The Cockie Of Bungaree


Come, all you weary travellers
Who’s out of work, just mind
If you take a trip to Bungaree
It’s plenty there you’ll find
Take a trial with the cockies
You can take it straight from me
You’ll very surely rue the day
You go to Bungaree

Well, how I came this weary way
I means to let you know
Being out of employment
I didn’t know where to go
I went to the register office
And there I did agree
To take a job aclearing
For a cocky in Bungaree

His homestead was of surface mud
And his roof of mouldy thatch
The doors and windows hung by a nail
With never a bolt or a catch
The chickens ran over the table
Such a sight you never did see
One laid an egg in the old tin plate
Of the cocky from Bungaree

And on the very first morning
It was the usual go
He battled a plate for breakfast
Before the cocks did crow
The stars were shining gloriously
The moon was high, you see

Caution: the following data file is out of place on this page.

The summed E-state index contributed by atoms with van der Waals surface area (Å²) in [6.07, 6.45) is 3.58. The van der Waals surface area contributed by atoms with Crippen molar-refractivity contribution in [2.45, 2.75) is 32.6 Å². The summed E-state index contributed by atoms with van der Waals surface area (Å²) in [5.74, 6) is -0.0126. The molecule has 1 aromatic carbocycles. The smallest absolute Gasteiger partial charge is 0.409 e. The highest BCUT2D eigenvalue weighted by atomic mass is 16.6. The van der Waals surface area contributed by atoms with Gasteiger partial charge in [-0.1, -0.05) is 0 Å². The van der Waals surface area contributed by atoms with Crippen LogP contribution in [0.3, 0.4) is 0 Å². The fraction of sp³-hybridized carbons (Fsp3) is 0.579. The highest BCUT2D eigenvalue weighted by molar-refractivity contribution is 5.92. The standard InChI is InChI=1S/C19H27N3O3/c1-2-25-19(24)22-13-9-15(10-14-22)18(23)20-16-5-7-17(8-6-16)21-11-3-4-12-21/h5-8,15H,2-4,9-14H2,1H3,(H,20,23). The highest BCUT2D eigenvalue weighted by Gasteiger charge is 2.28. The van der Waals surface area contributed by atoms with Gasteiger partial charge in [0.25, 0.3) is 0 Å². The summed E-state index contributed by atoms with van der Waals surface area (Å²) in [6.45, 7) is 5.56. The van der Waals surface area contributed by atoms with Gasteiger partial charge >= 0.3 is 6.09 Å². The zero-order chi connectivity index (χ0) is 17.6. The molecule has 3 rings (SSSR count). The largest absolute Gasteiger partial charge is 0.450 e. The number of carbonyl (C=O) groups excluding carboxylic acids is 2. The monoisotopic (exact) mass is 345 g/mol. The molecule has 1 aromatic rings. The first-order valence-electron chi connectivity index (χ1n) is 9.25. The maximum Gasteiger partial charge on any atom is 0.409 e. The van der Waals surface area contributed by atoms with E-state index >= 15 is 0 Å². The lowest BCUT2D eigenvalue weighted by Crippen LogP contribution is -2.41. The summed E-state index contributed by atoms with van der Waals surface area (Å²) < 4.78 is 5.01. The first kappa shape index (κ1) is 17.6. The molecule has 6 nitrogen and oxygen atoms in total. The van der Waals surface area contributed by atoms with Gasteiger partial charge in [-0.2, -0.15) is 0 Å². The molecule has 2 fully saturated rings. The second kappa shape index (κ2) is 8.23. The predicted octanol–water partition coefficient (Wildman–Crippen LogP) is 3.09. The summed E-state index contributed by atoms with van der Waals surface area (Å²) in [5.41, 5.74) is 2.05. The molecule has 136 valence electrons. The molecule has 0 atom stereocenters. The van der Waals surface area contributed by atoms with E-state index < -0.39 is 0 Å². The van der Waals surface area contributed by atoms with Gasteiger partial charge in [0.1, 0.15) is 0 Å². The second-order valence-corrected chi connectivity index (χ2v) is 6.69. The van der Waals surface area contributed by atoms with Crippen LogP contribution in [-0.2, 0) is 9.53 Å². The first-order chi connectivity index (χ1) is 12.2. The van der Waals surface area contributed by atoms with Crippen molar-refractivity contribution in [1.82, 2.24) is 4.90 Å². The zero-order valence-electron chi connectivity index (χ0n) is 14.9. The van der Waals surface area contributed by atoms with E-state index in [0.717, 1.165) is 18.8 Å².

I thought before the sun would rise
I’d die in Bungaree

And when I got home for supper
It was about half past nine
And when I had it ate
Well, I reckoned it was bedtime
The cocky he came over to me
And he said with a merry laugh
“I want you now for an hour or two
To cut a bit of chaff”

And when I had it finished
I’d to nurse the youngest child
Whenever I said a joking word
The missus she would smile
The old fellow got jealous
Looked like he’d murder me
And there he sat and whipped the cat
The cocky from Bungaree

Well, when I had my first week done
I reckoned I’d had enough
I walked up to the cocky
And I asked him for my stuff
I went down in to Ballarat
And it didn’t last me long
I went straight in to Sayer’s Hotel
And blew my one pound one

And now my job is over
And I’m at liberty
I’ll never forget the day I met
The cocky from Bungaree

The cockies, or cockatoo farmers of Australia, are the poorest of poor. They are so called because their main crop – an involuntary one – is the cockatoo… and you can’t even eat the damn things. Even worse off than the cockies is the traveling laborer who has to work for them.